Standard demographic, clinicopathological, and tumour-specific data were collected retrospectively from hospital records. Overall survival data was obtained from the Norwegian Population Registry, updated June 20, 2013. Since all Norwegian inhabitants receive a unique personal identification number, no patients were lost to follow-up in the present study. Patients were followed until death or censored after maximum five years (60 months). By the end of the study 177 patients were dead. Median follow-up for the remaining 53 patients was 62 months (interquartile range 29 -119 months). Perioperative death (defined as death within 30 days of operation) was included in the analyses (four patients). Analysis excluding perioperative death gave similar results. None of the patients received preoperative chemotherapy or chemoradiotherapy. From 2008, adjuvant chemotherapy with 5-fluororuracil was recommended for eligible patients operated for pancreatic cancer. Thirty-nine percent of the patients (13 of 33) operated in this period received adjuvant chemotherapy (5-FU-based in 11 patients, 2 patients received gemcitabine).
Histopathological evaluation of resection specimens
The resection specimens were examined according to a standardized protocol as described previously [1, 35]. All registered parameters of the prospectively collected data base, including anatomic site of tumour origin, where later reevaluated by slide review . The histological type of differentiation was evaluated and all tumours were classified either as intestinal or pancreatobiliary type [3, 36]. In brief, pancreatobiliary tumours typically have simple or branching glands and small solid nests of cells surrounded by a desmoplastic stroma, and have cuboideal to low columnar epithelium arranged in a single layer and the nuclei are rounded but with marked variation in size and shape from one cell to the next. Intestinal tumours typically resembled colon cancer, have tall and often pseudostratified columnar epithelium with oval nuclei located in the more basal aspect of the cytoplasm, and there may also often be presence of mucin [36, 37].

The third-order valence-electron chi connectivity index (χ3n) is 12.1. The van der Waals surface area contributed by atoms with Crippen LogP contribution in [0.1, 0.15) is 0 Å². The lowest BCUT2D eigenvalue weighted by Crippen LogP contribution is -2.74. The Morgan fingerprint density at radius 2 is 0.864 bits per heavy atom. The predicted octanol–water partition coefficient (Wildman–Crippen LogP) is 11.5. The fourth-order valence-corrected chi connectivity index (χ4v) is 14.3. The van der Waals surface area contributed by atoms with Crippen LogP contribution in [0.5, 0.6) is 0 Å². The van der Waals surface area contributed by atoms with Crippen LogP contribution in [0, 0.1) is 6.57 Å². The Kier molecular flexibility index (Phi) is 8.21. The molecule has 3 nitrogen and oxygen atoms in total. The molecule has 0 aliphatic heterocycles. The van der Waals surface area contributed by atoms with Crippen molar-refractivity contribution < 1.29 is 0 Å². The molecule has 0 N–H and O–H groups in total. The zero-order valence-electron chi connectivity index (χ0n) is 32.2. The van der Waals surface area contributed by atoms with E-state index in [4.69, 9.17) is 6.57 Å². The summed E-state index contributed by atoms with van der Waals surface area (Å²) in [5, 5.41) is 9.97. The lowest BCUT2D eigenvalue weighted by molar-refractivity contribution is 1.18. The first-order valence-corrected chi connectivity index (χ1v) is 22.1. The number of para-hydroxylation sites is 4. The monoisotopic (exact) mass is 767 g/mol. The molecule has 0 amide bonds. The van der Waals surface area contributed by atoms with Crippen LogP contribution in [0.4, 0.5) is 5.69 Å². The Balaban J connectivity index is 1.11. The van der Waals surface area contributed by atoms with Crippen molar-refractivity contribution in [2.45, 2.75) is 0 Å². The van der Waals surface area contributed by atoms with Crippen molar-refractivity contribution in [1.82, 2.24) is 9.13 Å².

Formalin-fixed, paraffin-embedded tissue was sectioned (3 μm), dried at 60°C, and processed in a Ventana BenchMark Ultra machine (Ventana Medical Systems Inc. (Tucson Arizona USA). Slides were incubated with monoclonal anti-COX-2 antibodies (Thermo Fischer Scientific rabbit), Universal Alkaline Phosphatase Red Detection Kit (Ultra View 760-501) and αSMA (Dako M.0851), DAB (Ultra View 760-500). Additional immunostaining on duplicates of twenty slides was performed with monoclonal COX-2 mouse antibody Invitrogen (Camarillo, CA, USA). Slides were counterstained with haematoxylin, fixed, mounted and analyzed using an inverted light microscope (Olympus, Center Valley, PA, USA).
Evaluation of COX-2 immunostaining
Immunohistochemistry was performed on whole tumour slices, which were assessed without prior knowledge of the clinical and pathological parameters. In each section, five different representative high-power fields (100×) with tumour infiltration were selected and examined by light microscopy. The intensity of staining was estimated on a scale from 1-3 (1-negative, 2-moderate, 3-strong). Cells were considered positive only if COX-2 intensity was moderate or strong. The extent of the immunolabeling was assessed as the percentage of positively stained tumour cells and was expressed on the scale from 1-3 where 1 represented less than 10% cells stained, 2 represented 10-50% and 3 over 50%. Since COX-2 demonstrated considerable heterogeneity within individual cases, the final immunoscore was obtained as the average of the numeric scores for five high-power fields of each case considered positive in intensity scoring. Based on histograms of the staining for all tumours, the optimal cut-off value for discrimination between negative and positive staining was found to be 1.4. Islets of Langerhans and mucosa of the duodenum were moderately to strongly positive for COX-2, including those tumours with no COX-2 expression, and served as internal controls. Identical sections with omission of the primary antibody were used as negative controls. To test the validity of the Thermo antibody used for the study cohort, we performed additional immunostaining with a different monoclonal COX-2 mouse antibody, Invitrogen (Camarillo, CA, USA), on duplicates of twenty pancreatic cancer slides from the study cohort. The results were identical (Figure 1a and e). As Thermo antibody was not suitable for western blotting (producer recommendation), only the Invitrogen antibody was subjected to analysis by western blotting. The results showed a highly specific bond for COX-2 (Figure 1f).
Almost half of study specimens (44%) were evaluated independently by two examiners (EP and AS) and kappa interobserver was 0.73, indicating substantial agreement (95% CI 0.6-0.9).